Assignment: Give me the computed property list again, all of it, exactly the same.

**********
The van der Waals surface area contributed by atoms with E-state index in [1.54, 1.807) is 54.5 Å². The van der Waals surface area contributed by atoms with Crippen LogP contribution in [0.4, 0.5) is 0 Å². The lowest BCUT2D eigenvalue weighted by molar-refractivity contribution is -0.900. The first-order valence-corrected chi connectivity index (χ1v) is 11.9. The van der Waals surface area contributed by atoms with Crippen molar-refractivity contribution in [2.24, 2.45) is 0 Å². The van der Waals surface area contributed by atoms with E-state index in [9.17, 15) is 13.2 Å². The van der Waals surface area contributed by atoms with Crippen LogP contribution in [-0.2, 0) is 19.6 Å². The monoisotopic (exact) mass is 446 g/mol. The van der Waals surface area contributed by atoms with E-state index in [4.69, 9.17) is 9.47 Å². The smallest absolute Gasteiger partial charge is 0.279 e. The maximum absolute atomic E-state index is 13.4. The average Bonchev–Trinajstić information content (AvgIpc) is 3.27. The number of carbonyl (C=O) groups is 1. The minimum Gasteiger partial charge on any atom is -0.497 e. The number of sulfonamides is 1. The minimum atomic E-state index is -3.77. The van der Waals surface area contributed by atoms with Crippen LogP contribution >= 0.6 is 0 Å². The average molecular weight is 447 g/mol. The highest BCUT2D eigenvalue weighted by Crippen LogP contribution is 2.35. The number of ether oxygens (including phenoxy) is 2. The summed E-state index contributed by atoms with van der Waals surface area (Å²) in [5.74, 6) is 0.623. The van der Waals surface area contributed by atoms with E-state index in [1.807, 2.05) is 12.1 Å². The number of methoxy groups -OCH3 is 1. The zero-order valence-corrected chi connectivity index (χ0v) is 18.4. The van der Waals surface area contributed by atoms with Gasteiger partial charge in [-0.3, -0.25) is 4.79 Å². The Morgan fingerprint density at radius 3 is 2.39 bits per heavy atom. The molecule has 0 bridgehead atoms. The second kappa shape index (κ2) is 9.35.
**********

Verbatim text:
The van der Waals surface area contributed by atoms with E-state index in [1.54, 1.807) is 54.5 Å². The van der Waals surface area contributed by atoms with Crippen LogP contribution in [0.4, 0.5) is 0 Å². The lowest BCUT2D eigenvalue weighted by molar-refractivity contribution is -0.900. The first-order valence-corrected chi connectivity index (χ1v) is 11.9. The van der Waals surface area contributed by atoms with Crippen molar-refractivity contribution in [2.24, 2.45) is 0 Å². The van der Waals surface area contributed by atoms with E-state index in [9.17, 15) is 13.2 Å². The van der Waals surface area contributed by atoms with Crippen LogP contribution in [-0.2, 0) is 19.6 Å². The monoisotopic (exact) mass is 446 g/mol. The van der Waals surface area contributed by atoms with E-state index in [4.69, 9.17) is 9.47 Å². The smallest absolute Gasteiger partial charge is 0.279 e. The maximum absolute atomic E-state index is 13.4. The average Bonchev–Trinajstić information content (AvgIpc) is 3.27. The number of carbonyl (C=O) groups is 1. The minimum Gasteiger partial charge on any atom is -0.497 e. The number of sulfonamides is 1. The minimum atomic E-state index is -3.77. The van der Waals surface area contributed by atoms with Crippen LogP contribution >= 0.6 is 0 Å². The average molecular weight is 447 g/mol. The highest BCUT2D eigenvalue weighted by Crippen LogP contribution is 2.35. The number of ether oxygens (including phenoxy) is 2. The summed E-state index contributed by atoms with van der Waals surface area (Å²) in [5.74, 6) is 0.623. The van der Waals surface area contributed by atoms with E-state index in [1.807, 2.05) is 12.1 Å². The number of methoxy groups -OCH3 is 1. The zero-order valence-corrected chi connectivity index (χ0v) is 18.4. The van der Waals surface area contributed by atoms with Gasteiger partial charge in [-0.3, -0.25) is 4.79 Å². The Morgan fingerprint density at radius 3 is 2.39 bits per heavy atom. The molecule has 0 bridgehead atoms. The second kappa shape index (κ2) is 9.35.